Friday, 18 November 2011

Music, television and hyper-capitalism



"Viacom's property MTV has led this charge since inception in the 1980s, an identity-making machine which, although providing plenty of sounds and images offensive to the older generation, never operated as an organ for social upheaval as much as it acted as a non-stop advertising engine. Even during the 1990s wave of 'alternative' music led by Nirvana et al. the more activist, subversive opinions and statements of the musicians were reduced to clever asides, making the musicians seem like one-dimensional eccentrics with no real cohesive message or plan: 1990s 'alternative' music was, in many ways, as much of media distraction and pre-fabrication as The Monkees and other 'made-for-TV-hippies' were in the 1960s. More recently, MTV began offering its viewers a more brazen image of conspicuous consumption as the royal road to happiness. The 21st century's cast of MTV music stars have doubled as 'one-man brands' promoting hyper-capitalism – were once these artists existed solely to sell recorded music, they now exist to sell any item which can comfortably acommodate a logo."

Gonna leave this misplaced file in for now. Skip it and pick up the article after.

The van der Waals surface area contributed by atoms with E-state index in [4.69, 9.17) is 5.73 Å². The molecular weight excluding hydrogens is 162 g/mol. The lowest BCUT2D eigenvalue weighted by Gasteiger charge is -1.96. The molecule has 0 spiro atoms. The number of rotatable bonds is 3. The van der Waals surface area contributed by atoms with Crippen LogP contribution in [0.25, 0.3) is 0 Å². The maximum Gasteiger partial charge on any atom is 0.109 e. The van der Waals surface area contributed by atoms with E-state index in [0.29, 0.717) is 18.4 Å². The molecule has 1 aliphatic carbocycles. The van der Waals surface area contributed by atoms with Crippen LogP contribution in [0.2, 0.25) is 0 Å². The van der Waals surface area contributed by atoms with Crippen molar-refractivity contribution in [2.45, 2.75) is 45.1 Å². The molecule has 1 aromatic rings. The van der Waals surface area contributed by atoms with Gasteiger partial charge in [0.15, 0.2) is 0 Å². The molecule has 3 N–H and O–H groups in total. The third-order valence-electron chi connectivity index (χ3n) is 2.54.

Microbionic: Radical Electronic Music and Sound Art in the 21st Century
Thomas Bey William Bailey

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